Applying brakes on carnage Editorial
Guyana Chronicle
January 27, 2002

THE warnings have come from the highest authority both in the Executive and Judicial branches of government: There must be "zero tolerance", said President Bharrat Jagdeo and Chancellor of the Judiciary, Desiree Bernard, of traffic offenders.

The carnage on the nation's roads, in all three of the counties, has provoked national outrage. It is an outrage to which those in authority have paid attention and have been responding. Perhaps not as swiftly and effectively as expected, but positive responses there have been.

The Minister of Home Affairs, Mr. Ronald Gajraj, has announced that an omnibus type, or what he described as a "parent" Act governing a new set of traffic laws, will shortly be laid in Parliament. It is being fine-tuned in the Attorney General's Chambers.

He has pledged a "fast-track" approach to make the new traffic laws a reality. Introduction of seat belts for drivers and passengers, stiffer penalties, including for reckless driving and the revocation of licences, breath tests to bring drunk driving under control, and other measures, will be implemented in the interest of reclaiming our roads from those who so callously abused them.

The Police Force and the Traffic Division, in particular, are on notice for even more demanding service to the public. It is expected that they will be better equipped to carry out their functions, without fear or favour, and perhaps encouraged by appropriate incentives.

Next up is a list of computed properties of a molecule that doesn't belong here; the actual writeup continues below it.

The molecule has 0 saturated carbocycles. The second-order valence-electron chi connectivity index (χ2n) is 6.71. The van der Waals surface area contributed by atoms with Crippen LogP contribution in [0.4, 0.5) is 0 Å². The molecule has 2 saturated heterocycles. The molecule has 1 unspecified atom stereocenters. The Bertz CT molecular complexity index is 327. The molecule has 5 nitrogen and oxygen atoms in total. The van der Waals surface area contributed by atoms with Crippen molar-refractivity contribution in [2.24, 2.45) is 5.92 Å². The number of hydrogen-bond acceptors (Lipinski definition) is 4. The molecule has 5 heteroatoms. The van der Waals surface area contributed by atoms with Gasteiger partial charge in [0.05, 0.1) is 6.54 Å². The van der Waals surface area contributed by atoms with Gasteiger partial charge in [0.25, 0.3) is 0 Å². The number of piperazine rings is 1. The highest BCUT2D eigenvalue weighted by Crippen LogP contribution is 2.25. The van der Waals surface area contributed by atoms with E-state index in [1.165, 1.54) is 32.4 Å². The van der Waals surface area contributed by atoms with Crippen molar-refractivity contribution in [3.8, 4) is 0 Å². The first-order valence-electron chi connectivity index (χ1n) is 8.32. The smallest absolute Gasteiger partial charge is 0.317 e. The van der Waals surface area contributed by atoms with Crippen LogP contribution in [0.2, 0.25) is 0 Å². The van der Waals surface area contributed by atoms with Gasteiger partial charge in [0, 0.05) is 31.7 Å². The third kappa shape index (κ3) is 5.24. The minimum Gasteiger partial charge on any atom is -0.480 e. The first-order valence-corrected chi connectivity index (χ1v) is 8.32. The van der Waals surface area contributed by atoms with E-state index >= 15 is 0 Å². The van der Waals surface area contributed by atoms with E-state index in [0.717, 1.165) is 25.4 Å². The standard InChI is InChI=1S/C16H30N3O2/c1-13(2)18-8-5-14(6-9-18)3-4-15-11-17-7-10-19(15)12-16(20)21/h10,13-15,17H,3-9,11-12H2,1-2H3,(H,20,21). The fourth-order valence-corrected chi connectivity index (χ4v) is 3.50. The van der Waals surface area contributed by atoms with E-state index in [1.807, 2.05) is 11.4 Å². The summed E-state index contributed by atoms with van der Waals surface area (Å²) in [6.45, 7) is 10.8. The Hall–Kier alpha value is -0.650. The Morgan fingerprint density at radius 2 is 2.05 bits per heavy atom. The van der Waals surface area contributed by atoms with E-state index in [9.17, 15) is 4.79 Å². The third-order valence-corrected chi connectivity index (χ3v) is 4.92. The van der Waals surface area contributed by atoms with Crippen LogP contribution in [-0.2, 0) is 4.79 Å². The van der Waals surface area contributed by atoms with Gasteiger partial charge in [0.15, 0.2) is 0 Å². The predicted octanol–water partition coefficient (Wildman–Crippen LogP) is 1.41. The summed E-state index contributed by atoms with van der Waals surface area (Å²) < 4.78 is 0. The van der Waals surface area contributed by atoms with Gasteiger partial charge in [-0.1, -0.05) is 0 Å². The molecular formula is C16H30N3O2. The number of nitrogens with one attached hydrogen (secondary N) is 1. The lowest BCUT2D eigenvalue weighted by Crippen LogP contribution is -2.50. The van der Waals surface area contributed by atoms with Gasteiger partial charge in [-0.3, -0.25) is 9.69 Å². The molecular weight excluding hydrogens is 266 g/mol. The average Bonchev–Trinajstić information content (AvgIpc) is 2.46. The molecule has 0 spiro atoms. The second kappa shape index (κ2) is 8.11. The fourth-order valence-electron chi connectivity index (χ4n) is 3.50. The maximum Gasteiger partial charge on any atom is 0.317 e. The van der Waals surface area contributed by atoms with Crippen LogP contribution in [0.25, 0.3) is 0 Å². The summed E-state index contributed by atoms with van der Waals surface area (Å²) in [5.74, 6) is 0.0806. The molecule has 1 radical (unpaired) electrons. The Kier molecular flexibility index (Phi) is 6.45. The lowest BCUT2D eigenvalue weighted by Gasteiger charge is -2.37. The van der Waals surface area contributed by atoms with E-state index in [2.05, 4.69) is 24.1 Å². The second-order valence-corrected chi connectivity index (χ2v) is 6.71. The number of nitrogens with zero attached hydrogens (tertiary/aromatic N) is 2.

The police would also know that in accordance with the increasing demand for accountability and performance, as the President Jagdeo has been advocating for Cabinet ministers, permanent secretaries and officials of state corporations, they would also be under more scrutiny against corrupt practices that contribute to violations of traffic laws and endanger the lives of innocent people.

Regional Problem
Slaughter on the roads has emerged as a region-wide problem with more alarming examples including the four major countries of CARICOM - Jamaica, Trinidad and Tobago, Guyana and Barbados, as well as The Bahamas and St. Lucia.

The deaths and serious injuries from traffic accidents often result from a combination of factors, including speeding and reckless driving, competition among minibus and maxi-taxi operators, defective vehicles, absence or non-use of seat belts, drunk driving, deficient policing by those of the traffic divisions, lack of proper verification of driver's licence and weaknesses in the implementation process of laws to adequately punish violators.

In most CARICOM states, introduction of seat belts, breath tests and stiffer penalties for traffic offenders are being vigorously pursued, the latest countries to go on the offensive being Barbados and The Bahamas.

Here in Guyana, passage of the new legislation to amend existing traffic laws can only generate a bi-partisan approach when the bill comes up for debate in Parliament. Once enacted, reasonable time would have to be given for implementation, particularly in relation to the use of seat belts.

Arrangements must begin to ensure availability of adequate supplies of the materials to equip private and commercial vehicles with seat belts, rather than the implementation date having to be postponed, as happened elsewhere.

The police, as well as the public at large would need to be properly oriented about the new laws and their implementation process.

It must be part of a new public education campaign involving the Guyana Police Force, Ministries of Home Affairs and Education, the associations representing taxi and other public vehicle operators, labour unions and business organisations. All are involved in this national effort.